Minimum Viable Product (MVP), Proof-of-Concept (PoC), Prototype. Three words that at first seem to mean the same thing… but they are not!
With the recent opening of the EIT Digital Ventures Program, on the 10th of March, these three names came to light, since one of the requirements to apply for the program is to have a PoC or a prototype. But don't worry, we are here to deconstruct each of these terms and understand what they mean.
It is true that the path from the idea to the launch of the final product is complex and small choices are necessary. One of the indecisions may be the choice between an MVP, a PoC or a Prototype. What do I want to verify? How big is my idea? Who will use my product? Will my idea work? These are some questions that can help when it comes to knowing which one to choose.
Let’s start from the beginning, you have an idea and you want to check if it is actually possible to bring it to “real life”. Well, in that case you do a PoC in order to confirm that the product really works. It is a small project created to check if the idea can be put into practice. This can be a good solution when we are not sure if our idea will work.
Like the PoC, a prototype is an early version of the product, in which the product's design, utility and functionality are tested. Prototyping is useful to discover errors. Unlike MVP, prototypes usually don't reach the market, but are still tested by potential customers. Once the product is tested, its creators have an idea of how the public interacted with it. Later, we will be able to adapt, improve or even create a new utility for the product. With a prototype, we can attract investors and later build an MVP based on it.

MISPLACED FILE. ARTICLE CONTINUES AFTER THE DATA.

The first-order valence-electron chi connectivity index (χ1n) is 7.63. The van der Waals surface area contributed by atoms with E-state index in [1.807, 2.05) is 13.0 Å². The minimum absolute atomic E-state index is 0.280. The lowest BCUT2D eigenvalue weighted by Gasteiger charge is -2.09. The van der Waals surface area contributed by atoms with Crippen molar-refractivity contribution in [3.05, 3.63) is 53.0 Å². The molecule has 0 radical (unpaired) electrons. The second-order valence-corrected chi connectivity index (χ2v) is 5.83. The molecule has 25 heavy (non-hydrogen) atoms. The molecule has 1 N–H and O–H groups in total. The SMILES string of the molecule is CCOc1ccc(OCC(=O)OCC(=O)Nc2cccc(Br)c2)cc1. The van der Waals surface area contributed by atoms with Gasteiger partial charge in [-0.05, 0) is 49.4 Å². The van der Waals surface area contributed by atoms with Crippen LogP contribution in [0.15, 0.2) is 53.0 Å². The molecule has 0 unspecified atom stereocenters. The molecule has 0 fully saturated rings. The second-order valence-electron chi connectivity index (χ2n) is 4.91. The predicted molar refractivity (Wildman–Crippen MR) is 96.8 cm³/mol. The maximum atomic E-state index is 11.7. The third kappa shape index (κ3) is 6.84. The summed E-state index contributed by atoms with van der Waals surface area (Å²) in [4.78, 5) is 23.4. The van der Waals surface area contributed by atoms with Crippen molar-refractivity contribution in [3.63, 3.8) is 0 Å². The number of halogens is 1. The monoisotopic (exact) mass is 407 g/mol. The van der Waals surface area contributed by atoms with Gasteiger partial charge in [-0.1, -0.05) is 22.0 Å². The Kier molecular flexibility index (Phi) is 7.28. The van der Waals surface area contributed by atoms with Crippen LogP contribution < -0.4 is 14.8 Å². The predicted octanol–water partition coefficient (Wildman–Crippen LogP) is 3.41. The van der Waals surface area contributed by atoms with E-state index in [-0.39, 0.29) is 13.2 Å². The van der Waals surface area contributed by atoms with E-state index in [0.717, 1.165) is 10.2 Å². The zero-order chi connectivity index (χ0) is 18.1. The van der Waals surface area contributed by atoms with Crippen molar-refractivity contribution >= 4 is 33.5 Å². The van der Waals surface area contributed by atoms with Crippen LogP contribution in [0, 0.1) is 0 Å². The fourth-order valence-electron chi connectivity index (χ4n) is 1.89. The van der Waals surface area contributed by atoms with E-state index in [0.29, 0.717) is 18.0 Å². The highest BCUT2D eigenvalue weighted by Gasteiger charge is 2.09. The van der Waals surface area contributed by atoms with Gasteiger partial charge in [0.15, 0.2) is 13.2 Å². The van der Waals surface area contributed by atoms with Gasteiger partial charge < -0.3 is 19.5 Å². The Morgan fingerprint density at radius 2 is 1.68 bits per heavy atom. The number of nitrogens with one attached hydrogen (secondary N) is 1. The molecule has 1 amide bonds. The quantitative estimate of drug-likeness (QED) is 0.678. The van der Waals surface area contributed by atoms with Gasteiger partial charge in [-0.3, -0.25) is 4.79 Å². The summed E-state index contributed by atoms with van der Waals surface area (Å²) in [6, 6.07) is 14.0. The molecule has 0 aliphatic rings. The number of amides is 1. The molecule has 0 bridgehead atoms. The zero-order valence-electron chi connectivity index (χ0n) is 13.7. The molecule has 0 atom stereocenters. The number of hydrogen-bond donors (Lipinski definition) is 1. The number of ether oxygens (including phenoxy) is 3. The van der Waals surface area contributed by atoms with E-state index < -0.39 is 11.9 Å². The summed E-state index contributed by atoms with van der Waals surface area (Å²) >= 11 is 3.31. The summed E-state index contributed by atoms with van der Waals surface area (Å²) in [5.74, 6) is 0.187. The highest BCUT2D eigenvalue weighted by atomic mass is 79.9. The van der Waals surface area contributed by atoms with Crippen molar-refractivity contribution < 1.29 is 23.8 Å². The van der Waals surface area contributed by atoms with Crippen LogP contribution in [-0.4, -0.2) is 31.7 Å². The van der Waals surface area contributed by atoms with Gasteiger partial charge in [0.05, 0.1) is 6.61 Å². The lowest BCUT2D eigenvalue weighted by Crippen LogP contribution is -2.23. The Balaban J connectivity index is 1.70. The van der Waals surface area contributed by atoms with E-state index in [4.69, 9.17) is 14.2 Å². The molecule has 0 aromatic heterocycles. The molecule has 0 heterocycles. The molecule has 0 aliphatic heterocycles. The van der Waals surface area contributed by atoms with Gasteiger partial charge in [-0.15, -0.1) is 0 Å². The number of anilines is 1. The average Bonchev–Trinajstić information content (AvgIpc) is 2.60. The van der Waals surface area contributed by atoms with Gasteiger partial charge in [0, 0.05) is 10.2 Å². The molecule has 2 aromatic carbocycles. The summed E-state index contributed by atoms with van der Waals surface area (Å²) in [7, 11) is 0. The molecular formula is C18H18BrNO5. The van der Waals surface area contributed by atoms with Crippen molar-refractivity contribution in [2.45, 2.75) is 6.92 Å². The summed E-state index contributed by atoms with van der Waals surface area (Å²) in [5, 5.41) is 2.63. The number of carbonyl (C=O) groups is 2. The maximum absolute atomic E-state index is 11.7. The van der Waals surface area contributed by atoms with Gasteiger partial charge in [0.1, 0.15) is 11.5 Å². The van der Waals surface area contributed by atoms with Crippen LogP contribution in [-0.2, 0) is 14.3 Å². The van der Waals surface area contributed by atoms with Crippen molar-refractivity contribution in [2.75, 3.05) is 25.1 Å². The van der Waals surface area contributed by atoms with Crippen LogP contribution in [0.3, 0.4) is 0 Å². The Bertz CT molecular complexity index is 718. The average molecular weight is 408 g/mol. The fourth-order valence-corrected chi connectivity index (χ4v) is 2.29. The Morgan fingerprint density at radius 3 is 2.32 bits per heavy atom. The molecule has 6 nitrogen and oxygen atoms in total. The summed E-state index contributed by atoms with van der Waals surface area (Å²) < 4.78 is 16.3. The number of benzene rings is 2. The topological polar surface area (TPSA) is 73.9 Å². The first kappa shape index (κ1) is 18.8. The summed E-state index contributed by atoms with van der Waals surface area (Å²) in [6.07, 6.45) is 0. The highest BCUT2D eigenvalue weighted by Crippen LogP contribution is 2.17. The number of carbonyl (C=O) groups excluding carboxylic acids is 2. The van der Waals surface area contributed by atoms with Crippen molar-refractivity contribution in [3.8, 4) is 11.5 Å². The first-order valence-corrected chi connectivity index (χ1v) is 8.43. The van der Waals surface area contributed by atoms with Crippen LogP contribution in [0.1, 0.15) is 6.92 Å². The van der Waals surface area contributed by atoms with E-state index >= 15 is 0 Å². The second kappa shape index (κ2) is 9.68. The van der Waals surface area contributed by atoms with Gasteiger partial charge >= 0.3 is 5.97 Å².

An MVP is a version of a product that has only minimal features, so that its main functionality is understood. In other words, it is an intermediate phase in which there is no longer just an idea, but the product is also not in its final version. The main goal of creating an MVP is to bring the product’s minimum version to the market and understand the public's reaction to it. If the feedback from our target audience is positive and if we already have enough resources, we are ready to proceed with product optimization and include additional features. Let's look at a real case: when Uber entered the market it didn't have most of the features available today. Thanks to the public's positive reaction, they gradually added more developed features to further improve the consumer experience.